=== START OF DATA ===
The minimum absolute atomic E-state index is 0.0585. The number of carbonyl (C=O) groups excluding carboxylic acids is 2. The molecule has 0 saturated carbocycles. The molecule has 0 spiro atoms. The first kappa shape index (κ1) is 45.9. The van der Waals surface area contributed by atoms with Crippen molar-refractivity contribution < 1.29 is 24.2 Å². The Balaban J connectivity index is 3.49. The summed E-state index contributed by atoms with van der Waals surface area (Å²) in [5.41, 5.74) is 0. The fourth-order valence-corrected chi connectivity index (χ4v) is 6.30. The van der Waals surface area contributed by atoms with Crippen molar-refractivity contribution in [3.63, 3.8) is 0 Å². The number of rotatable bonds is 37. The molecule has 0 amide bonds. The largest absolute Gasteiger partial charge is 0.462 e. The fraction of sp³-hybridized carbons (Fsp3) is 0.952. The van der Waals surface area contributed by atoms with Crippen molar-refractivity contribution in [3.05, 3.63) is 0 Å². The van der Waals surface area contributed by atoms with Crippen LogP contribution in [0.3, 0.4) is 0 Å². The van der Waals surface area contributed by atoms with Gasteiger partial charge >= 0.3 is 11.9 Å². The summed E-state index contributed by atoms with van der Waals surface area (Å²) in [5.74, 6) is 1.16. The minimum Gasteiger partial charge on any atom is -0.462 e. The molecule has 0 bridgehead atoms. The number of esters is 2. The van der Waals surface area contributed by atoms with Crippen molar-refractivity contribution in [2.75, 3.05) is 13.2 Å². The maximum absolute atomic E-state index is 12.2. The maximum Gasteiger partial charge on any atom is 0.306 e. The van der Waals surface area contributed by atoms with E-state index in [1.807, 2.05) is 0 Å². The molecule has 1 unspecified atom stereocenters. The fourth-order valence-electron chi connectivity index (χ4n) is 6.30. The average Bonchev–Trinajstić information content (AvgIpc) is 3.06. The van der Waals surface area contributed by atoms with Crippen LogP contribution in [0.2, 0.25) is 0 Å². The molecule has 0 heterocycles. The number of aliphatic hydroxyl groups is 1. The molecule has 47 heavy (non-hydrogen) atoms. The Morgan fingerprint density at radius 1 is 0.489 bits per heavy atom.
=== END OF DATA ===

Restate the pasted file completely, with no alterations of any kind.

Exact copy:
The minimum absolute atomic E-state index is 0.0585. The number of carbonyl (C=O) groups excluding carboxylic acids is 2. The molecule has 0 saturated carbocycles. The molecule has 0 spiro atoms. The first kappa shape index (κ1) is 45.9. The van der Waals surface area contributed by atoms with Crippen molar-refractivity contribution < 1.29 is 24.2 Å². The Balaban J connectivity index is 3.49. The summed E-state index contributed by atoms with van der Waals surface area (Å²) in [5.41, 5.74) is 0. The fourth-order valence-corrected chi connectivity index (χ4v) is 6.30. The van der Waals surface area contributed by atoms with Crippen molar-refractivity contribution in [3.63, 3.8) is 0 Å². The number of rotatable bonds is 37. The molecule has 0 amide bonds. The largest absolute Gasteiger partial charge is 0.462 e. The fraction of sp³-hybridized carbons (Fsp3) is 0.952. The van der Waals surface area contributed by atoms with Crippen molar-refractivity contribution in [3.05, 3.63) is 0 Å². The van der Waals surface area contributed by atoms with Crippen LogP contribution in [0.3, 0.4) is 0 Å². The van der Waals surface area contributed by atoms with Gasteiger partial charge >= 0.3 is 11.9 Å². The summed E-state index contributed by atoms with van der Waals surface area (Å²) in [5.74, 6) is 1.16. The minimum Gasteiger partial charge on any atom is -0.462 e. The molecule has 0 bridgehead atoms. The number of esters is 2. The van der Waals surface area contributed by atoms with Crippen molar-refractivity contribution in [2.75, 3.05) is 13.2 Å². The maximum absolute atomic E-state index is 12.2. The maximum Gasteiger partial charge on any atom is 0.306 e. The van der Waals surface area contributed by atoms with E-state index in [1.807, 2.05) is 0 Å². The molecule has 1 unspecified atom stereocenters. The fourth-order valence-electron chi connectivity index (χ4n) is 6.30. The average Bonchev–Trinajstić information content (AvgIpc) is 3.06. The van der Waals surface area contributed by atoms with Crippen LogP contribution in [0.2, 0.25) is 0 Å². The molecule has 0 heterocycles. The number of aliphatic hydroxyl groups is 1. The molecule has 47 heavy (non-hydrogen) atoms. The Morgan fingerprint density at radius 1 is 0.489 bits per heavy atom.